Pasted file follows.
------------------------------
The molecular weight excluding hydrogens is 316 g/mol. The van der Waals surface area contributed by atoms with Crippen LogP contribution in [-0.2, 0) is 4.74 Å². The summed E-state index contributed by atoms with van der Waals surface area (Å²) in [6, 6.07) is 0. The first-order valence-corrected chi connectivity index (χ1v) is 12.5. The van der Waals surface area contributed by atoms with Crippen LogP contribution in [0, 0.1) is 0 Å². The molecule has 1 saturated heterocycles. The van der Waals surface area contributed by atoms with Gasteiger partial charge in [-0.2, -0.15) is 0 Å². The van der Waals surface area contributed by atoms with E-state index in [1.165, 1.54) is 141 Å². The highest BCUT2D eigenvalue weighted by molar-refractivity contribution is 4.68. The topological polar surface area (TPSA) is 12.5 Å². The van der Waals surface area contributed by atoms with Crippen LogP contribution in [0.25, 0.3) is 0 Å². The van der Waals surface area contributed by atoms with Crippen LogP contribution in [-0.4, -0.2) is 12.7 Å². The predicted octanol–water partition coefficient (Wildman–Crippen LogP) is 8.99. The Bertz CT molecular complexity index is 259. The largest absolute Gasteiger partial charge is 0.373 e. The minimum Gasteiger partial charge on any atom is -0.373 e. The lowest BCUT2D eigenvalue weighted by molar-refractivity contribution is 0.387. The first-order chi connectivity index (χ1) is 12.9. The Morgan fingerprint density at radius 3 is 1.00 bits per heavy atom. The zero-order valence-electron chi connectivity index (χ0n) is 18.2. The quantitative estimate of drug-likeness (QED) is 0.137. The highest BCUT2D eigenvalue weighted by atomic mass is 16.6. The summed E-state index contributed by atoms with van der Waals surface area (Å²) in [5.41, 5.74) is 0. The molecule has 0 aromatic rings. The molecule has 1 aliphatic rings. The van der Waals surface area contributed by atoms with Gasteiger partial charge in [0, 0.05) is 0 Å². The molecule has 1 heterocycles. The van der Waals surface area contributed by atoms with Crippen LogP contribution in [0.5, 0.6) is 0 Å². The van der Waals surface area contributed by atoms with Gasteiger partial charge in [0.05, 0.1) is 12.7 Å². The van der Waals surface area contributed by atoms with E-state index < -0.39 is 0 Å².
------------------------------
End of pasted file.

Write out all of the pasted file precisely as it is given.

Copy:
The molecular weight excluding hydrogens is 316 g/mol. The van der Waals surface area contributed by atoms with Crippen LogP contribution in [-0.2, 0) is 4.74 Å². The summed E-state index contributed by atoms with van der Waals surface area (Å²) in [6, 6.07) is 0. The first-order valence-corrected chi connectivity index (χ1v) is 12.5. The van der Waals surface area contributed by atoms with Crippen LogP contribution in [0, 0.1) is 0 Å². The molecule has 1 saturated heterocycles. The van der Waals surface area contributed by atoms with Gasteiger partial charge in [-0.2, -0.15) is 0 Å². The van der Waals surface area contributed by atoms with E-state index in [1.165, 1.54) is 141 Å². The highest BCUT2D eigenvalue weighted by molar-refractivity contribution is 4.68. The topological polar surface area (TPSA) is 12.5 Å². The van der Waals surface area contributed by atoms with Crippen LogP contribution in [0.25, 0.3) is 0 Å². The van der Waals surface area contributed by atoms with Crippen LogP contribution in [-0.4, -0.2) is 12.7 Å². The predicted octanol–water partition coefficient (Wildman–Crippen LogP) is 8.99. The Bertz CT molecular complexity index is 259. The largest absolute Gasteiger partial charge is 0.373 e. The minimum Gasteiger partial charge on any atom is -0.373 e. The lowest BCUT2D eigenvalue weighted by molar-refractivity contribution is 0.387. The first-order chi connectivity index (χ1) is 12.9. The Morgan fingerprint density at radius 3 is 1.00 bits per heavy atom. The zero-order valence-electron chi connectivity index (χ0n) is 18.2. The quantitative estimate of drug-likeness (QED) is 0.137. The highest BCUT2D eigenvalue weighted by atomic mass is 16.6. The summed E-state index contributed by atoms with van der Waals surface area (Å²) in [5.41, 5.74) is 0. The molecule has 0 aromatic rings. The molecule has 1 aliphatic rings. The van der Waals surface area contributed by atoms with Gasteiger partial charge in [0, 0.05) is 0 Å². The molecule has 1 heterocycles. The van der Waals surface area contributed by atoms with Crippen LogP contribution in [0.5, 0.6) is 0 Å². The van der Waals surface area contributed by atoms with Gasteiger partial charge in [0.05, 0.1) is 12.7 Å². The van der Waals surface area contributed by atoms with E-state index < -0.39 is 0 Å².